by Charlene M. Burton
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Growing up in the early seventies, divorce had yet to take its death grip on the nuclear family. The only child from a “broken home” that I had ever encountered in my
entire elementary school education was an interesting oddity to me. My classmates
seemed frightened by her, as if they might catch her condition. I had already lost my
father to death, so divorce seemed irrelevant. He had been gone since I was four, and although I occasionally plotted to ensnare Henry Fonda as his successor, my Mom and I seemed to manage adequately on our own.
In light of my rather benign feelings on fathers and divorce, I was surprised to find that as the years progressed, I had unknowingly formulated a garish stereotype of the divorced father in my subconscious. I clearly envisioned him strolling around his affluent digs, sporting a smoking jacket, sipping martinis. His two main objectives were avoiding alimony payments and keeping his children out of his perfectly coifed hair. I never once considered that this caricature might have any paternal feelings or rights.
By the time I was in my mid twenties, these scoundrels were fast becoming my co-workers and peers. This exposure forced me to rethink my misguided notions and try to look at the topic more objectively. Upon closer examination, I was startled to find that many of these men were truly wonderful fathers who suffered great anguish as a result of being unwillingly separated from their children. I had never pondered the devastating consequences of loosing the right to live with your offspring. Missing out on the milestones of your child’s life, as well as day to day living, leaves you feeling more like a visitor than a parent.
Despite popular opinion, a failed relationship does not necessarily translate into being a bad parent. Men seem to be punished for the break up of a family. It is often in everyone’s best interest for an unworkable marriage to be dissolved, but that does not mean that the importance of either parent should ever be diminished.
I attributed much of my new found enlightenment to a man whom I had met through a mutual friend. He had recently endured a grueling divorce which had virtually stripped him of his fatherhood. Family court had left him with a visitation schedule, a payment schedule, and a parent’s broken heart. Nevertheless, he was relentless in his love. He spent every possible moment afforded to him, caring for and loving his daughter, often at the expense of his own comfort. He turned down everything, from overtime to entertainment, that might interrupt one moment of his time with his child.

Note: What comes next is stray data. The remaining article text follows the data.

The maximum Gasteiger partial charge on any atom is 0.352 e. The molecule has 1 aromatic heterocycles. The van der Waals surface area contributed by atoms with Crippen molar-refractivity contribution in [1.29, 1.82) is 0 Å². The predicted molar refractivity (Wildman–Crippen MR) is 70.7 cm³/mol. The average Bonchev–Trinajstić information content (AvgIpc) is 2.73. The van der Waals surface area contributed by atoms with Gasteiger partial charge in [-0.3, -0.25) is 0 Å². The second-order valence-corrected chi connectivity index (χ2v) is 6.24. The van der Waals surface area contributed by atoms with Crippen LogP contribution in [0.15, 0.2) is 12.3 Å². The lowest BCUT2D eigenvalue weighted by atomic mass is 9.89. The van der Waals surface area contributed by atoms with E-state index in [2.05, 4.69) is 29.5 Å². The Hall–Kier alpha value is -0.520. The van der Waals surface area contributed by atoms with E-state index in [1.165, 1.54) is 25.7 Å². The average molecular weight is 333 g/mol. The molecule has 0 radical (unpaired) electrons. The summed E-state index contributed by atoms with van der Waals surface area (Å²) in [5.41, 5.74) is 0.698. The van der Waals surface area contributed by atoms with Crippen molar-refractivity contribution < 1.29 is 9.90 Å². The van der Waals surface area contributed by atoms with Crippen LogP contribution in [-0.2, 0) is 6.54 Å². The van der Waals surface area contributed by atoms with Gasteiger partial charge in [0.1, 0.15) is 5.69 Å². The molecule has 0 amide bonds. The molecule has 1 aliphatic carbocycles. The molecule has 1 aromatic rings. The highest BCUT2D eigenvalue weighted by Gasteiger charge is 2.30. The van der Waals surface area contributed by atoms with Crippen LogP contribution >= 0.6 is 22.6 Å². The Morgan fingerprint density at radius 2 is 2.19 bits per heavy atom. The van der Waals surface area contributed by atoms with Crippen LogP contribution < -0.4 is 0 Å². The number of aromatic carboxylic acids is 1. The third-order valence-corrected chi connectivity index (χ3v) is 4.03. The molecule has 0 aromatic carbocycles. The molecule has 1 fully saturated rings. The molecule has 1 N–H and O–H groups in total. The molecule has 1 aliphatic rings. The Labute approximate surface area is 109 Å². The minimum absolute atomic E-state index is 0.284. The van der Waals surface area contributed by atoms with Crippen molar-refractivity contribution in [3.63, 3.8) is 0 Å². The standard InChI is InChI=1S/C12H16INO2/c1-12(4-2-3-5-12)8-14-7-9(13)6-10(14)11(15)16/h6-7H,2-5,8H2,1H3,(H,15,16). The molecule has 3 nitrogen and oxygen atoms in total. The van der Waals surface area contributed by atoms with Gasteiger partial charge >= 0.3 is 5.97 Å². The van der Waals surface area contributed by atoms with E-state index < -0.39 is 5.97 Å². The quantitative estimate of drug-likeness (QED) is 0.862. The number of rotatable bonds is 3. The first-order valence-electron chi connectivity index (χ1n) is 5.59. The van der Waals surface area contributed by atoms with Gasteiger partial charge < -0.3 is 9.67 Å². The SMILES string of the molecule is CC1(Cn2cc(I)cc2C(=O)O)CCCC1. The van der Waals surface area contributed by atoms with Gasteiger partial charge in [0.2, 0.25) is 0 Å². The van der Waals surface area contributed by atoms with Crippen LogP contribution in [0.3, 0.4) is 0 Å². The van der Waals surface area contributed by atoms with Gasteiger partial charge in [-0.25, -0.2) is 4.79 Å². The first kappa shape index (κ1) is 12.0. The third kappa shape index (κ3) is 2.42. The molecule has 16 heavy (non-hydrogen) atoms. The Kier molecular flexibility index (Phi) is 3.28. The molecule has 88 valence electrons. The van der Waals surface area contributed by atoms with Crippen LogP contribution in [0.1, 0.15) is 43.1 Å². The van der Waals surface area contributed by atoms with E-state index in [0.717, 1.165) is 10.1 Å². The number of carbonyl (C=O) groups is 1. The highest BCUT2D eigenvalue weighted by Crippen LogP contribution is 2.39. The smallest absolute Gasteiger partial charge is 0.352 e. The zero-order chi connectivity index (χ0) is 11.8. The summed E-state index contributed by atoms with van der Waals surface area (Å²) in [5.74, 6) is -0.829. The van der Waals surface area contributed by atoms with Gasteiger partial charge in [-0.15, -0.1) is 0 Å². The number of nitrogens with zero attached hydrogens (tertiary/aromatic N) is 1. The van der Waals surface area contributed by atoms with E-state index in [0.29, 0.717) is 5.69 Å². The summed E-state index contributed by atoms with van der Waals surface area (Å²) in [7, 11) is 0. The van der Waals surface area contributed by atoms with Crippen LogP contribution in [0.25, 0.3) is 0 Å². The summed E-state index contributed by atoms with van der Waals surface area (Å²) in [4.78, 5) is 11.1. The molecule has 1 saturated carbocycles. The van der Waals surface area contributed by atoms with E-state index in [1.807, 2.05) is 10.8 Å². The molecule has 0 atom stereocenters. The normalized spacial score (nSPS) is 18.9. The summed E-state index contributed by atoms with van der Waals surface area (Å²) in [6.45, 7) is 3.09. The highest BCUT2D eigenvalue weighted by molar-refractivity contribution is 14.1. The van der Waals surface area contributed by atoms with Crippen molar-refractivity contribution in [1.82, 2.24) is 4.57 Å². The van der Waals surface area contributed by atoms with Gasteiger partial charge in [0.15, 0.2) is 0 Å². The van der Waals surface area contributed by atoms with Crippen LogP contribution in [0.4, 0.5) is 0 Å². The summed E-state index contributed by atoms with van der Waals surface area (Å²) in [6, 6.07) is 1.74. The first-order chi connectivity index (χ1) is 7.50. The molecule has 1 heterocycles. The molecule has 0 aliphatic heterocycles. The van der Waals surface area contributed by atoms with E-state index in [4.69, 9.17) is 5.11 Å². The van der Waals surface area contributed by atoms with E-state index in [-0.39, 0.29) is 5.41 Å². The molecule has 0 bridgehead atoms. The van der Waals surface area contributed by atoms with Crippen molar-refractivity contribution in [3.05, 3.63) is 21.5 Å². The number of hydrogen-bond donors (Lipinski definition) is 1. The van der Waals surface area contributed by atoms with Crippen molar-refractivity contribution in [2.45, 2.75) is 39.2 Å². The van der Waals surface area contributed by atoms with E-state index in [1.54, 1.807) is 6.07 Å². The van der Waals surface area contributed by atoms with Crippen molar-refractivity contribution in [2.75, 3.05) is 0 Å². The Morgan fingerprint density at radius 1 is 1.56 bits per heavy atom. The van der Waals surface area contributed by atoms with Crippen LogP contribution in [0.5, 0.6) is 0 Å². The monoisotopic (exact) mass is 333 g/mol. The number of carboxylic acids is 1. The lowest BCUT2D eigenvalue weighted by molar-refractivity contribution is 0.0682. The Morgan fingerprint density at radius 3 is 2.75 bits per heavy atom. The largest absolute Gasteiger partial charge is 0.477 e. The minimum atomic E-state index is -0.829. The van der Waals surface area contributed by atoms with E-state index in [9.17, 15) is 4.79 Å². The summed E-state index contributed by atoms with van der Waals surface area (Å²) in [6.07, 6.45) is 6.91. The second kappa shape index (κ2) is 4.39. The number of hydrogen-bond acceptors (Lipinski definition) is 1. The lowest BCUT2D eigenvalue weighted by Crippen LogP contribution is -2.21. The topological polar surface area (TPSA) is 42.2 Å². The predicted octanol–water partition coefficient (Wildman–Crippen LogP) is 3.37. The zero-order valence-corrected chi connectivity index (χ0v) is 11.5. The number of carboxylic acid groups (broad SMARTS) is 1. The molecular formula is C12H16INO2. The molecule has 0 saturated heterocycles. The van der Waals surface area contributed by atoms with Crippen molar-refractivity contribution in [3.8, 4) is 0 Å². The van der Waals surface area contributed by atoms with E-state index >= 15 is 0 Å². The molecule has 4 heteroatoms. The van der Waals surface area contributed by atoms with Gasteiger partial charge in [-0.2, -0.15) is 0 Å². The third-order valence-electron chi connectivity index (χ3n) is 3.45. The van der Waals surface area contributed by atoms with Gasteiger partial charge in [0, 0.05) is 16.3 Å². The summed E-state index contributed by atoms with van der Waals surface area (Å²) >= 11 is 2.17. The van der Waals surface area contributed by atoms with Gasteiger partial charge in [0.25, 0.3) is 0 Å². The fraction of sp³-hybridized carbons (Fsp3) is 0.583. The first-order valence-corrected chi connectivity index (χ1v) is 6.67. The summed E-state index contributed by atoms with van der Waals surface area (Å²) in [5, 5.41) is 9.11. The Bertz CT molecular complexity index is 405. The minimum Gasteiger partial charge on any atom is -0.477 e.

The first time I met him he had his cute blonde-haired, blue-eyed daughter close by his side. Perfectly groomed from head to toe, the only detail somewhat awry was that her baby fine hair was parted in a military fashion. “You comb her hair like a boy!” my friend teased.
“Maybe she needs a bow,” I ventured.
“She’s great just the way she is,” he announced, after giving her a quick inspection.
Our hostess finally got around to introducing us three. Jessica was a tiny female clone of her father. She eyed me
suspiciously and clung to her father in a protective gesture.
“My Daddy!” she proclaimed. The pained mask that shrouded her father seemed to melt away, revealing eyes that twinkled with adoration as he scooped up his precious bundle into his arms.
“It’s all right, baby,” he soothed. Unimpressed, she continued to eye me with caution.
I had long heard from my friend what a capable, loving father he was. Time went on, and I witnessed first hand the strong father/daughter bond they shared; an invaluable joy which I had never experienced in my own life. Their unwavering love and devotion to each other was miraculous to me.
“Here,” I thought, “is a great father!” Not unlike the image of my own paternal fantasy. I halfheartedly considered him for my mother, but I found my dream Dad a few decades too late – so, I married him myself. He got his much deserved second chance. I had finally found my own Henry Fonda, plus a wonderful stepdaughter. Best of all, I get to share them both with our three-year-old son.
This article first appeared in Life’s Landmine’s to Landscape’s and is copyright © 1997, 2009 reprinted by permission. All rights reserved.